“It is connected to satellite maps and old Russian military maps and it’s also connected to the testimonies of Czech victims of the Gulag.
“All of these things are connected to each other and it’s very interactive. It shows you a basic view of what the Gulag was, what Soviet repression was.”
You mentioned the testimonies of Czech victims of the Gulag. What kind of things were they telling you in these interviews, which are in video form?
“This part of the Gulag Online museum was done by my colleagues from the Institute for the Study of Totalitarian Regimes, which is a partner of the museum.
“There is a project called Czechoslovaks in the Gulag at the Institute and my colleagues did, I think, more than 50 interviews with survivors over the last six or seven years; unfortunately most of them are dead today.
“They also very often go to Ukraine, to the former KGB and NKVD archives, which are today open to everyone, which is one of the results of the political changes in Ukraine. That’s very good for historians.
“They’ve found a lot of materials and documents and materials in those archives about Czechoslovak citizens.
“So we now have a lot of materials and we would like to add the results of this work to Gulag.online.
“Now there are 10 stories of Czechoslovaks or Czechs repressed in the Soviet Union, which are connected to the maps, to the 3D model.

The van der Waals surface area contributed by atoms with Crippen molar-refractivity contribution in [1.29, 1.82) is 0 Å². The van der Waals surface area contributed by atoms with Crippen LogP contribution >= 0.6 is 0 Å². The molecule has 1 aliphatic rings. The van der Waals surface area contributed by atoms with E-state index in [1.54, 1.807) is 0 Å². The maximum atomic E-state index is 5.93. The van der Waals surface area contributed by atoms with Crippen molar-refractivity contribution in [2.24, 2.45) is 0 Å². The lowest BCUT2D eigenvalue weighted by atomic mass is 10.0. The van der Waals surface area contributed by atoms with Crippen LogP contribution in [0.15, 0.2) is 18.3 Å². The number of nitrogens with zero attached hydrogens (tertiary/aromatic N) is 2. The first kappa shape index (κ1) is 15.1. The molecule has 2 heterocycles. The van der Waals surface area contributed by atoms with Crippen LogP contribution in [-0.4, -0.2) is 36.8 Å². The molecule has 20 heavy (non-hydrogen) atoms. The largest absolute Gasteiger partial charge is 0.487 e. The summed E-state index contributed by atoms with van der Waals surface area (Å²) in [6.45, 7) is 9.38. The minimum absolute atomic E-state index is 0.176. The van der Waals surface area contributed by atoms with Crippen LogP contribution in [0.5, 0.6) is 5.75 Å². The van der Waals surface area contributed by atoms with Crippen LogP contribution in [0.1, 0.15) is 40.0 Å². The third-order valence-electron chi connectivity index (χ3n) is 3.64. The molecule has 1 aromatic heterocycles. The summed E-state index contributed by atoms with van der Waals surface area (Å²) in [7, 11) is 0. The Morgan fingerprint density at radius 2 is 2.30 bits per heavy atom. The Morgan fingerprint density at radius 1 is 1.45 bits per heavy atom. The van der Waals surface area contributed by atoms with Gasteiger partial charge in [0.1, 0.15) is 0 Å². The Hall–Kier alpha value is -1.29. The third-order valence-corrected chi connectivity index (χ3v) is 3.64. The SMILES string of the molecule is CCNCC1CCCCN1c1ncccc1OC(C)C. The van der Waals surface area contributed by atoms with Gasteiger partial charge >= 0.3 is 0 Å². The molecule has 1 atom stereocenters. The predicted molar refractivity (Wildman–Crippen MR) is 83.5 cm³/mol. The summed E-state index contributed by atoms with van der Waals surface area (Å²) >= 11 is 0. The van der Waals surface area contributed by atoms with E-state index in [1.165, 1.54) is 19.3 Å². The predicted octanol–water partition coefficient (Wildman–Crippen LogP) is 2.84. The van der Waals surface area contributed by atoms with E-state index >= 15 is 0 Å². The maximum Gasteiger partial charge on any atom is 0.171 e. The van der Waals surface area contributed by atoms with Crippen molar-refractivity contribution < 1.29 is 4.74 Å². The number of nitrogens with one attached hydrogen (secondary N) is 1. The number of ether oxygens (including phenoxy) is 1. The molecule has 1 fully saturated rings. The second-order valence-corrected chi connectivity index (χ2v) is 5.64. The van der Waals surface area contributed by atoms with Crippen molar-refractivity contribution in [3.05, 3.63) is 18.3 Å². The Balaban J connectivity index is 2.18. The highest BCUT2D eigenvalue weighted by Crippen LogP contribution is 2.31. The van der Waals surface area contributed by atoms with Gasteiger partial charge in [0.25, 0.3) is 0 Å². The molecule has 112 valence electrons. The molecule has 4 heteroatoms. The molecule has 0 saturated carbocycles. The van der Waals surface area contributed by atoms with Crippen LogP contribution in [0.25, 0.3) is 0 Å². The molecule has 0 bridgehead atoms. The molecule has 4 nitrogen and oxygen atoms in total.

“For example, if one of the witnesses speaks about life in the barracks you can just click and have a look at the 3D reconstruction of a barracks, etc. And we would like to go further in this.”
“Yes. It was a very sad story. After the Bolsheviks took power in the Soviet Union, a lot of people who were against the Communists left.
“A lot of them, thousands of people from Russia and Ukraine, went into exile in Czechoslovakia before WWII.
“In the 1920s and 1930s there was a big community of them in Czechoslovakia. Most of them got Czechoslovak citizenship.
“But after the liberation of Prague in 1945 by the Red Army, one day after they liberated Prague and Czechoslovakia, NKVD soldiers started to arrest people from this exile community.
“They were Czechoslovak citizens but at that time the Czechoslovak state didn’t do anything.
“Hundreds of these people were abducted back to the Soviet Union. A lot of them were killed after trials and a lot of them were sentenced to the Gulag. It was a very sad story.
“The children of these people are still in the Czech Republic. We are in contact with them and they support our work.”
Lidice – the tragic fate of a village that became a powerful symbol
Embattled Czech PM launches counter-offensive to win over public in Agrofert dispute
“Let’s not hide the good places – let’s turn the bad places into good ones”: The Honest Guide guys discuss their new book and lots more
Preservationists slam Jiřičná design for new Prague high rise development
PwC report: Prague increasingly attractive for real estate investors